Public campaign urges people to only take antibiotics when necessary

New data published today shows that more than three million surgeries and cancer treatments may become life threatening without antibiotics.

The ‘Keep Antibiotics Working’ campaign returns to alert the public to the risks of antibiotic resistance, urging them to always take their doctor, nurse or healthcare professional’s advice on antibiotics.

Antibiotics are a vital tool used to manage infections. PHE’s English Surveillance Programme for Antimicrobial Utilisation and Resistance (ESPAUR) report, published today, highlights how more than three million common procedures such as caesarean sections and hip replacements could become life-threatening without them.

Without antibiotics, infections related to surgery could double, putting people at risk of dangerous complications. Cancer patients are also much more vulnerable if antibiotics don’t work, as both cancer and the treatment (chemotherapy) reduce the ability of the immune system to fight infections. Antibiotics are critical to both prevent and treat infections in these patients.

Cancer patient Paul Hajdysz, a 66-year-old retired stonemason from Thornton, Bradford, is currently in Bradford Royal Infirmary receiving intravenous (IV) antibiotics to treat an infection he picked up while having chemotherapy, which reduces the ability of the immune system to fight infections.

Paul was successfully treated for prostate cancer several years ago but last year blood tests showed cancer had returned, but this time it was centred on his lung. He had treatment, which included surgery to remove a third of his lung, and is now receiving chemotherapy.

Paul said: “I’ve been having chemotherapy following radiotherapy and surgery for lung cancer, and I’ve still got three cycles to go, but a few days ago I picked up an infection while at home. If you’re fit and well you’d just get over it, but it affected me far more because of my lowered immunity.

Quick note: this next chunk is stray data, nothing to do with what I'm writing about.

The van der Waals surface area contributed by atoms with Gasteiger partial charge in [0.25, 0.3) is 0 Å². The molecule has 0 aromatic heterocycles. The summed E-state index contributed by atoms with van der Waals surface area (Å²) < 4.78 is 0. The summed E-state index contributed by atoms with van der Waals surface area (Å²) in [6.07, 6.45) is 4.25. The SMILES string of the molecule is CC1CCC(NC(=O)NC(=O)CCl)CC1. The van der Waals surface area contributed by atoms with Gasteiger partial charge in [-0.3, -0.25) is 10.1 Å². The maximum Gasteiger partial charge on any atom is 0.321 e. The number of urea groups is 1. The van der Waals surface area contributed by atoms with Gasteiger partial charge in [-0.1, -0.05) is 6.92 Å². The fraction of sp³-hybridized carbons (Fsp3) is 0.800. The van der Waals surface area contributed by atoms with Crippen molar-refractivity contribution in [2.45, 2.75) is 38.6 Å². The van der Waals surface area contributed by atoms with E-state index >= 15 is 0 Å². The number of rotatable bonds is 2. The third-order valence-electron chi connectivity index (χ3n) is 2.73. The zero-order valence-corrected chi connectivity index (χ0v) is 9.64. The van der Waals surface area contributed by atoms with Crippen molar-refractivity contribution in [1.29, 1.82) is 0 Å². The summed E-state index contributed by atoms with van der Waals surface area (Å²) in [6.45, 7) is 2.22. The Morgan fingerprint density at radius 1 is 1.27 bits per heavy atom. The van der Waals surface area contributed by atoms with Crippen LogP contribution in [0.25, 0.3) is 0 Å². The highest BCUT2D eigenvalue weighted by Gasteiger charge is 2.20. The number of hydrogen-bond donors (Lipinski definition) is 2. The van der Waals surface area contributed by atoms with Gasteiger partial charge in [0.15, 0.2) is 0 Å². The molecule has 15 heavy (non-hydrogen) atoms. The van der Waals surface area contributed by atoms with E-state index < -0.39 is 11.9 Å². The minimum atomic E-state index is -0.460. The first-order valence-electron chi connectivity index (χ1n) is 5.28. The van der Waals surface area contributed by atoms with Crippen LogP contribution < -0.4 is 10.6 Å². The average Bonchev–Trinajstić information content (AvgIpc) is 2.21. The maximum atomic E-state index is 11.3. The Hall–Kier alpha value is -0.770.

“I felt dreadful: I was sweating badly and really lethargic, so I had to come into hospital for treatment with antibiotics.

“Soon after I started on them I looked and felt totally different, the colour came back to my face and I’m recovering well. The medical staff have been fantastic in looking after me, and antibiotics have been a life-saver.”

Harmful bacteria

Antibiotics are essential to treat serious bacterial infections like Paul’s, but they are frequently being used to treat illnesses such as coughs, earache and sore throats that can get better by themselves. Taking antibiotics encourages potentially harmful bacteria that live inside you to become resistant. That means that antibiotics may not work when you really need them.

Simon Brown, consultant oncologist at Bradford Teaching Hospitals NHS Foundation Trust, said: “Antibiotics are vitally important for people going through chemotherapy. In the early days of chemotherapy people often died, but nowadays we have very good antibiotics and this allows us to give chemotherapy safely to lots more people.

“If antibiotics were to stop working we would probably have to cut back on treatment because it would just be too dangerous.”

The threat of antibiotic resistance continues to grow. Bloodstream infections have increased and the report shows that antibiotic resistant bloodstream infections rose by an estimated 35 per cent between 2013 and 2017.

Despite the risks of antibiotic resistance, research shows that 38 per cent of people still expect an antibiotic from a doctor’s surgery, NHS walk-in centre or ‘GP out of hours’ service when they visited with a cough, flu or a throat, ear, sinus or chest infection in 2017.

The ‘Keep Antibiotics Working’ campaign educates the public about the risks of antibiotic resistance and urges people to always take healthcare professionals’ advice as to when they need antibiotics. The campaign also provides effective self-care advice to help individuals and their families feel better if they are not prescribed antibiotics.

Helen McAuslane, consultant in health protection at PHE Yorkshire and the Humber, said: “Antibiotics are an essential part of modern medicine, keeping people safe from infection when they are at their most vulnerable. It’s concerning that, in the not too distant future, we may see more cancer patients, mothers who’ve had caesareans and patients who’ve had other surgery facing life-threatening situations if antibiotics fail to ward off infections.

“We need to preserve antibiotics for when we really need them and we are calling on the public to join us in tackling antibiotic resistance by listening to your GP, pharmacist or nurse’s advice and only taking antibiotics when necessary.

“Taking antibiotics just in case may seem like a harmless act but it can have grave consequences for you and your family’s health in future.”